“He could have said it when my mother was still alive, my cousins still alive, my sisters… The Bible says the truth will set you free. It’s the truth. That’s all we wanted.
The pope’s first apology for the boarding school comes too late for Yakeula’s mother and many other survivors – six years after the Truth and Reconciliation Commission called for a papal apology.
“Yes, maybe it took that long,” Calgary Bishop William McGrattan said.
“But as time goes on, we continue to walk this path of reconciliation, and I hope we can build on what he himself has expressed, on what the Canadian bishops have expressed, and I hope that we can continue to work and make concrete signs of this reconciliation and apology.”
McGrattan said Pope Francis needed to establish a personal connection with the survivors before issuing a personal apology.
“It is very important that the Holy Father listens and then expresses with authenticity that this experience really moved him,” the Bishop of Calgary said at Friday’s press conference after the Pope’s address.
“Following that, he expressed this apology, I believe, from the sincerity of his heart after listening to many stories this week.”
Breaking the shell of the residential school cocoon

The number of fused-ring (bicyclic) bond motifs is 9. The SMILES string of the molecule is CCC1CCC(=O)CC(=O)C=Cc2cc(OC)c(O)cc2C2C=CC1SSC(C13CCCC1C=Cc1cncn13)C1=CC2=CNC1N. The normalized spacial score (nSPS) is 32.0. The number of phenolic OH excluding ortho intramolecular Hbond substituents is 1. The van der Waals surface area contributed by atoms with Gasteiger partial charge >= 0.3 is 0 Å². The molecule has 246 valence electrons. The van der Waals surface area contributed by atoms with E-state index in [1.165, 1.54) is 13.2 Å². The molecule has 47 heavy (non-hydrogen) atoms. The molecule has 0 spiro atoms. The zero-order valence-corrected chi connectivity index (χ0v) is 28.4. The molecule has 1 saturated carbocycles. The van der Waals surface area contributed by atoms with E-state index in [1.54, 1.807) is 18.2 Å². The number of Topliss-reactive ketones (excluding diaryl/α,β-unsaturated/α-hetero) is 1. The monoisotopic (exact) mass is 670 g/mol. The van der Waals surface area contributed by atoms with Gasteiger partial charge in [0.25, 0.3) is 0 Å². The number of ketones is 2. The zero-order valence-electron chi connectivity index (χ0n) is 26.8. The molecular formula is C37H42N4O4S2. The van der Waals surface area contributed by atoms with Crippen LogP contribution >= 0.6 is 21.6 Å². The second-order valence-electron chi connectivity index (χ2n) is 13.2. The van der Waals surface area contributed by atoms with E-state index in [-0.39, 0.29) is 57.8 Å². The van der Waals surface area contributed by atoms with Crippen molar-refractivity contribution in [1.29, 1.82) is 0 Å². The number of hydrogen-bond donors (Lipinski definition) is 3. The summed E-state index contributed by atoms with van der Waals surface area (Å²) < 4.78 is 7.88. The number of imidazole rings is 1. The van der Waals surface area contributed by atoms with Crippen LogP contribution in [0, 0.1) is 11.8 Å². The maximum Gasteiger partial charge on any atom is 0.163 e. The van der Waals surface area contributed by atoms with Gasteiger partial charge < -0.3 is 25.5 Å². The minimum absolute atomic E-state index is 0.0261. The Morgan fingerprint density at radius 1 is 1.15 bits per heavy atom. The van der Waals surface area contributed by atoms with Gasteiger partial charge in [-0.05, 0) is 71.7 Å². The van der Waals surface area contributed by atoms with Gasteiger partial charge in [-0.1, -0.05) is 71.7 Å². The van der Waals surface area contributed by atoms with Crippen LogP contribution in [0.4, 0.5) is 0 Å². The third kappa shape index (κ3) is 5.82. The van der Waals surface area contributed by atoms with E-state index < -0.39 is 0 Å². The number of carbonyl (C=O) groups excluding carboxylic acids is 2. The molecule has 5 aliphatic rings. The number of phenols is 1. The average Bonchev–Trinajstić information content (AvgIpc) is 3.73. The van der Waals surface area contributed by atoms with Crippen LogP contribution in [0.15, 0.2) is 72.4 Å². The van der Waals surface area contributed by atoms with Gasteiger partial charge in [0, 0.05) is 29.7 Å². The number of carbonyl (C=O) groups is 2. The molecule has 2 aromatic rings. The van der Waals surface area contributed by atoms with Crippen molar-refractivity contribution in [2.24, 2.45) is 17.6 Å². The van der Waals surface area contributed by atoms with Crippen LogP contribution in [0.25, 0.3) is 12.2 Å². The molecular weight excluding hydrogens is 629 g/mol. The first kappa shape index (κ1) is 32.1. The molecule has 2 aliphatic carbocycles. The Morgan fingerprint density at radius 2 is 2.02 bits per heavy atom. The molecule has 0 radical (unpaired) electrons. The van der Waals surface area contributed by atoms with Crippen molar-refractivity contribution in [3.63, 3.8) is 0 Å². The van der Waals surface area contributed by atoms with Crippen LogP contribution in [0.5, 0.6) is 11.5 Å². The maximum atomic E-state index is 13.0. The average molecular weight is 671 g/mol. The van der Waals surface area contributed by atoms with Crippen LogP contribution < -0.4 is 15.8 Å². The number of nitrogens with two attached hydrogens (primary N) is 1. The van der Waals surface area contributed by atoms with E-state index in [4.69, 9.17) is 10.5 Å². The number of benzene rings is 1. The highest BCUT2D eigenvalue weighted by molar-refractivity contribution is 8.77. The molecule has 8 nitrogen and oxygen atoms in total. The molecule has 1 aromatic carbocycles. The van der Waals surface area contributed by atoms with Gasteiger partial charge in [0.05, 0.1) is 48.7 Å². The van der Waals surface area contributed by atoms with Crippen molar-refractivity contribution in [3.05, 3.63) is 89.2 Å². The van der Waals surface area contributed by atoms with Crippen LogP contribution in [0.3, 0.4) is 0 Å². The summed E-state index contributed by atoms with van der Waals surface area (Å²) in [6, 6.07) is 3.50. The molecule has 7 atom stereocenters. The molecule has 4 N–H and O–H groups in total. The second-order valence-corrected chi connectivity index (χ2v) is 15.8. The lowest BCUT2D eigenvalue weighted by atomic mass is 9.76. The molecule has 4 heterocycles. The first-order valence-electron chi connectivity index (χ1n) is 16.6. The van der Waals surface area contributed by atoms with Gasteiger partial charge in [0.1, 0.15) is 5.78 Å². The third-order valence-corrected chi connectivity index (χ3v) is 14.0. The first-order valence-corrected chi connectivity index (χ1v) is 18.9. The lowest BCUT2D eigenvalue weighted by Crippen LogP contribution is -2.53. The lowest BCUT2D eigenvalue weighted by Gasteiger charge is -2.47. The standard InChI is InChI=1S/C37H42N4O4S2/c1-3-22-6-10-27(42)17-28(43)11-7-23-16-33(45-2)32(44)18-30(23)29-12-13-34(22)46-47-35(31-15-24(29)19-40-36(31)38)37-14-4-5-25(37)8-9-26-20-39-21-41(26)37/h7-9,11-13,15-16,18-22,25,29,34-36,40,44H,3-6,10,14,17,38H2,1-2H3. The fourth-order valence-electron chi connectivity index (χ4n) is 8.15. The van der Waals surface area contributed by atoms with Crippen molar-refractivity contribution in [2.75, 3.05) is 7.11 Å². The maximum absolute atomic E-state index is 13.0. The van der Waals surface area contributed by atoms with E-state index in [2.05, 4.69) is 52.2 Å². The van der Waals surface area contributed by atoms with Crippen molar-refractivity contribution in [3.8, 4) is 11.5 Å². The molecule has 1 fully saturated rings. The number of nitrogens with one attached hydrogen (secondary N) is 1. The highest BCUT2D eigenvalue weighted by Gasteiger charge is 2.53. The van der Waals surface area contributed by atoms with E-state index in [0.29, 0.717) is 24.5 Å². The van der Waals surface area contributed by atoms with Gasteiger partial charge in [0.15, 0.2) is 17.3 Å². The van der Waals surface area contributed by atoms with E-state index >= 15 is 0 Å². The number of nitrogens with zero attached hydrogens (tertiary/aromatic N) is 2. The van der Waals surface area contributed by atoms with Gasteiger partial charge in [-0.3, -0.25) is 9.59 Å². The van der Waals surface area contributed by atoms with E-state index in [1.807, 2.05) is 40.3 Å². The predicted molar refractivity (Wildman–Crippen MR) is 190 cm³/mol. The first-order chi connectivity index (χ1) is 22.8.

Yakeula said he got angry after the apology, took time off to rest and woke up feeling relieved.
But he said the pope has yet to issue a full apology on Canadian soil. Pope Francis told First Nations, Inuit and Métis delegates that he hoped to visit Canada this summer.
When he comes, Yakeula said he wanted the pope to visit his mother’s grave.
“He has to come to our lands,” Yakeula said. “It’s not done yet.”
Yakeula said meeting the pope allowed him to come to terms with his own experience in a way he couldn’t before.
“We’re like the cocoon where we break through the shell of boarding school and that transformation to become who we were meant to be before boarding school, and it’s a painful process,” Yakeula said.
“We had the past before us and that was our future: the pain, the shame, the pain. Today we want to put that pain in the past where it belongs so that our people, and especially our young children , don’t have to wear this for us.”
The church takes back the shame
Yakeula said the Roman Catholic Church shames residential school survivors upon shame.
As the pope asked for God’s forgiveness, Yakeula said the church has reclaimed that shame.
“It’s not our shame,” Yakeula said. “Today is good. They have accepted this responsibility.”
Yakeula, who calls himself a residential school freedom fighter, said an apology is a first step towards healing.
Now he said action was needed and he would like to revive a national group of survivors, working with the church and young people to move forward.
“We’ve come this far. Now it’s our turn as survivors to do it,” he said.
“Make things happen for our young people…Lead them on the path of reconciliation.”
Support is available to anyone affected by their residential school experience or recent reports. A National Indian Residential Schools Crisis Line has been established to provide support to former students and those affected. People can access emotional referral and crisis services by calling the 24-hour National Crisis Line: 1-866-925-4419.